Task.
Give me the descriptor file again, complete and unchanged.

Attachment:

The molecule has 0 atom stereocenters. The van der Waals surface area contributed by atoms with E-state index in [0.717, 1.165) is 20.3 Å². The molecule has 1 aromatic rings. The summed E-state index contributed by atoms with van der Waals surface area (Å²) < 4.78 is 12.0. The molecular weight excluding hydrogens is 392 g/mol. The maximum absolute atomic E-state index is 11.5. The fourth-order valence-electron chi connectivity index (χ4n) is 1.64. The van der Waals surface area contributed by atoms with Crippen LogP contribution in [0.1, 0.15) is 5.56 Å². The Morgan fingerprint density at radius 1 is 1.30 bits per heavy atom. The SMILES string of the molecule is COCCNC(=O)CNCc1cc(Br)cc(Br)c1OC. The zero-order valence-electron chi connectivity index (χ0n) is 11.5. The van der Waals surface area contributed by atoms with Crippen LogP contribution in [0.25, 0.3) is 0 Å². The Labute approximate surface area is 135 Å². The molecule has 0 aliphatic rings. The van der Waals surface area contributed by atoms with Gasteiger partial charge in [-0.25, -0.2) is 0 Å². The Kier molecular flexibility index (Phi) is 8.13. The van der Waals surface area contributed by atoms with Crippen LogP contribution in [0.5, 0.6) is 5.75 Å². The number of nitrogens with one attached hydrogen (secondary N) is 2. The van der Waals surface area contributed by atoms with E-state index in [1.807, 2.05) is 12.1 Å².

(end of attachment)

The molecule has 0 atom stereocenters. The van der Waals surface area contributed by atoms with E-state index in [0.717, 1.165) is 20.3 Å². The molecule has 1 aromatic rings. The summed E-state index contributed by atoms with van der Waals surface area (Å²) < 4.78 is 12.0. The molecular weight excluding hydrogens is 392 g/mol. The maximum absolute atomic E-state index is 11.5. The fourth-order valence-electron chi connectivity index (χ4n) is 1.64. The van der Waals surface area contributed by atoms with Crippen LogP contribution in [0.1, 0.15) is 5.56 Å². The Morgan fingerprint density at radius 1 is 1.30 bits per heavy atom. The SMILES string of the molecule is COCCNC(=O)CNCc1cc(Br)cc(Br)c1OC. The zero-order valence-electron chi connectivity index (χ0n) is 11.5. The van der Waals surface area contributed by atoms with Crippen LogP contribution in [0.25, 0.3) is 0 Å². The Labute approximate surface area is 135 Å². The molecule has 0 aliphatic rings. The van der Waals surface area contributed by atoms with Gasteiger partial charge in [-0.25, -0.2) is 0 Å². The Kier molecular flexibility index (Phi) is 8.13. The van der Waals surface area contributed by atoms with Crippen LogP contribution in [0.5, 0.6) is 5.75 Å². The number of nitrogens with one attached hydrogen (secondary N) is 2. The van der Waals surface area contributed by atoms with E-state index in [1.807, 2.05) is 12.1 Å².